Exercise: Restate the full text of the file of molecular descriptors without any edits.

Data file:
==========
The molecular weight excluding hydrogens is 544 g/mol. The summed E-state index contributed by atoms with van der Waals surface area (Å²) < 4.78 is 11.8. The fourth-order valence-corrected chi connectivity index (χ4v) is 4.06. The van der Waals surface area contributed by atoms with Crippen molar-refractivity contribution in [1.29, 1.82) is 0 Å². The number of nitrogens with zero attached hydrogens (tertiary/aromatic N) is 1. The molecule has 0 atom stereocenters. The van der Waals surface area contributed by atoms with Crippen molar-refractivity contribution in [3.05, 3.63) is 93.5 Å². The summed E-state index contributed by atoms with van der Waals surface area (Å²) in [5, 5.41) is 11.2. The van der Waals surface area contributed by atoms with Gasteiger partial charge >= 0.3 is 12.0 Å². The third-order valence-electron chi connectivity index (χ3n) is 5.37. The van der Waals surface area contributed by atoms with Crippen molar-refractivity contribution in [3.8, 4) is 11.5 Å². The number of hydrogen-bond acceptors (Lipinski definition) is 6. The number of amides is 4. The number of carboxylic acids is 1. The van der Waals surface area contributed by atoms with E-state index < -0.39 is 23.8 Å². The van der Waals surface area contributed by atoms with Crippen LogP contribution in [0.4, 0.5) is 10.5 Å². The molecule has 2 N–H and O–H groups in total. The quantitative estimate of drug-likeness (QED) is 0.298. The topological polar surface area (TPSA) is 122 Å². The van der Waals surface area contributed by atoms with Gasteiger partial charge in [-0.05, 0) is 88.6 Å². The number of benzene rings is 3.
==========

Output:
The molecular weight excluding hydrogens is 544 g/mol. The summed E-state index contributed by atoms with van der Waals surface area (Å²) < 4.78 is 11.8. The fourth-order valence-corrected chi connectivity index (χ4v) is 4.06. The van der Waals surface area contributed by atoms with Crippen molar-refractivity contribution in [1.29, 1.82) is 0 Å². The number of nitrogens with zero attached hydrogens (tertiary/aromatic N) is 1. The molecule has 0 atom stereocenters. The van der Waals surface area contributed by atoms with Crippen molar-refractivity contribution in [3.05, 3.63) is 93.5 Å². The summed E-state index contributed by atoms with van der Waals surface area (Å²) in [5, 5.41) is 11.2. The van der Waals surface area contributed by atoms with Gasteiger partial charge >= 0.3 is 12.0 Å². The third-order valence-electron chi connectivity index (χ3n) is 5.37. The van der Waals surface area contributed by atoms with Crippen molar-refractivity contribution in [3.8, 4) is 11.5 Å². The number of hydrogen-bond acceptors (Lipinski definition) is 6. The number of amides is 4. The number of carboxylic acids is 1. The van der Waals surface area contributed by atoms with E-state index < -0.39 is 23.8 Å². The van der Waals surface area contributed by atoms with Crippen LogP contribution in [0.4, 0.5) is 10.5 Å². The molecule has 2 N–H and O–H groups in total. The quantitative estimate of drug-likeness (QED) is 0.298. The topological polar surface area (TPSA) is 122 Å². The van der Waals surface area contributed by atoms with Gasteiger partial charge in [-0.05, 0) is 88.6 Å². The number of benzene rings is 3.